Participant exclusion criteria
1. Patients will be excluded if they have any contraindication to Rituximab or Tocilizumab therapy.
2. Women who are pregnant or breast-feeding
3. Women of child-bearing potential, or males whose partners are women of child-bearing potential, unwilling to use effective contraception during the study and for at least 12 months after stopping study treatment.
4. History of or current inflammatory joint disease or autoimmune disease other than RA
5. Treatment with any investigational agent = 4 weeks prior to baseline or <5 half lives of the investigational drug
6. Intra articular or parenteral corticosteroids = 4 weeks prior to baseline
7. Active infection
8. Septic arthritis within a native joint within the last 12 months
9. Sepsis of a prosthetic joint within 12 months or indefinitely if the joint remains in situ
10. Known HIV or hepatitis B/C infection
11. Latent TB infection unless they have completed adequate antibiotic prophylaxis
12. Malignancy (other than basal cell carcinoma) within the last 10 years
13. New York Heart Association (NYHA) grade 3 or 4 congestive cardiac failure
14. Demyelinating disease
15. Latex allergy or allergy to any excipients of Rituximab
16. Any other contra-indication to the study medications as detailed in their summaries of product characteristics
17. Receipt of live vaccine <4 weeks prior to first infusion
18. Surgery in 3 months prior to first infusion
19. Presence of a transplanted organ (with the exception of a corneal transplant >3 months prior to screening)
20. Known recent substance abuse (drug or alcohol)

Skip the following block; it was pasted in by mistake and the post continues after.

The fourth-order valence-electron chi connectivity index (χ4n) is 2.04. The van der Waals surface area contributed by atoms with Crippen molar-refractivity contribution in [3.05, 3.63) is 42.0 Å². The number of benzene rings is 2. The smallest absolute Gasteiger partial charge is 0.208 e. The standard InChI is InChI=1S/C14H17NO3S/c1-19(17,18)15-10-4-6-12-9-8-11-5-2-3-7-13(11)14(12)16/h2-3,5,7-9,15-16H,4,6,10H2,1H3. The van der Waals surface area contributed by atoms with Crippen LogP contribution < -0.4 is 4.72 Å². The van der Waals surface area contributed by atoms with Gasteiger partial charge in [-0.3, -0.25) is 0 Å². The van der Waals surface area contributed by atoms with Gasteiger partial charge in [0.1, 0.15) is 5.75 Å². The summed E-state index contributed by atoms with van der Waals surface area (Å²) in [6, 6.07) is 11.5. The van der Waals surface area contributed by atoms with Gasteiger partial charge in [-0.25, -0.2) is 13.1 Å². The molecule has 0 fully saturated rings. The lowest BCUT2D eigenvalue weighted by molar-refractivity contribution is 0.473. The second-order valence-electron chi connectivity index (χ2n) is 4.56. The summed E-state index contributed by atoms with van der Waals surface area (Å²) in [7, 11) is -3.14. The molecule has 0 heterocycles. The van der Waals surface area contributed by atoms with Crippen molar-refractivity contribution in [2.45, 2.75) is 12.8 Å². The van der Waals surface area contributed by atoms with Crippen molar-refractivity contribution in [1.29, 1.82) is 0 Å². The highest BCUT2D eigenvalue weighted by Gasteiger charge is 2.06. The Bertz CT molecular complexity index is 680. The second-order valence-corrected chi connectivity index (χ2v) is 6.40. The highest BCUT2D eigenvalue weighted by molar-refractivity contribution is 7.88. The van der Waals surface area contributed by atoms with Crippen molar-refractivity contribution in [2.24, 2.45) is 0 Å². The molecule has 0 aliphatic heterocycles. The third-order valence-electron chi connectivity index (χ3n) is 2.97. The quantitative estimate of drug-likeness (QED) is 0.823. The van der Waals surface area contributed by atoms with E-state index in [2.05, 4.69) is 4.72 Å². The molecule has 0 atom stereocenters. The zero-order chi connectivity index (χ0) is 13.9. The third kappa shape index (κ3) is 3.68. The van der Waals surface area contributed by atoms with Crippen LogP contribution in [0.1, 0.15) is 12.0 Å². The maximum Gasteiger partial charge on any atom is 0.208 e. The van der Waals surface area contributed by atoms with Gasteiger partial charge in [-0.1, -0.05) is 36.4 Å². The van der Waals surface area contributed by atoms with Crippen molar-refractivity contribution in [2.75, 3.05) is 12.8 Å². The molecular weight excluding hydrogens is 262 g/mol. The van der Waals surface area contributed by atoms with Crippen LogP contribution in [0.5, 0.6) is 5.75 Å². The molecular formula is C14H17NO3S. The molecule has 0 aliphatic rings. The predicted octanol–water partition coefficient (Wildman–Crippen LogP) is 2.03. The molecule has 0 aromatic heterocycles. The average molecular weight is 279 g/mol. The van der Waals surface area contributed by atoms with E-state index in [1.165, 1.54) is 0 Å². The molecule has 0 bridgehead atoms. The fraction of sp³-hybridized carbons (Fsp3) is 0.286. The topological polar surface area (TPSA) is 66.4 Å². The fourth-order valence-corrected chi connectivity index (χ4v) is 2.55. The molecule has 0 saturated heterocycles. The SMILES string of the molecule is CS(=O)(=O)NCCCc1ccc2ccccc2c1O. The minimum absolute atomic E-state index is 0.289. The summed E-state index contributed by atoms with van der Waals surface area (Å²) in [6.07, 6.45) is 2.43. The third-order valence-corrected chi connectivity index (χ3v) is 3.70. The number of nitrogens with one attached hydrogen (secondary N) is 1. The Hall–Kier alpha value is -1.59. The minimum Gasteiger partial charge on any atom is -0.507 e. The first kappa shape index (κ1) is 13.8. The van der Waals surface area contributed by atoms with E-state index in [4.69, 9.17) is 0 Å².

21. Poor tolerability of venepuncture or lack of adequate venous access for required blood sampling during the study period.
22. Patients unable to tolerate synovial biopsy or in whom this is contraindicated (e.g. patients on anticoagulants such as warfarin or heparin).
23. Other severe acute or chronic medical or psychiatric condition, or laboratory abnormality that would impart, in the judgment of the investigator, excess risk associated with study participation or study drug administration, or which, in the judgment of the investigator, would make the patient inappropriate for entry into this study.
Recruitment start date
Recruitment end date
Countries of recruitment
Trial participating centre
Clinical Trials Centre Manager
NIHR Efficacy and Mechanism Evaluation; Grant Codes: 11/100/76
Funding Body Type
Funding Body Subtype
Results and Publications
Publication and dissemination plan
Not provided at time of registration
Intention to publish date
Participant level data
Not provided at time of registration
Results - basic reporting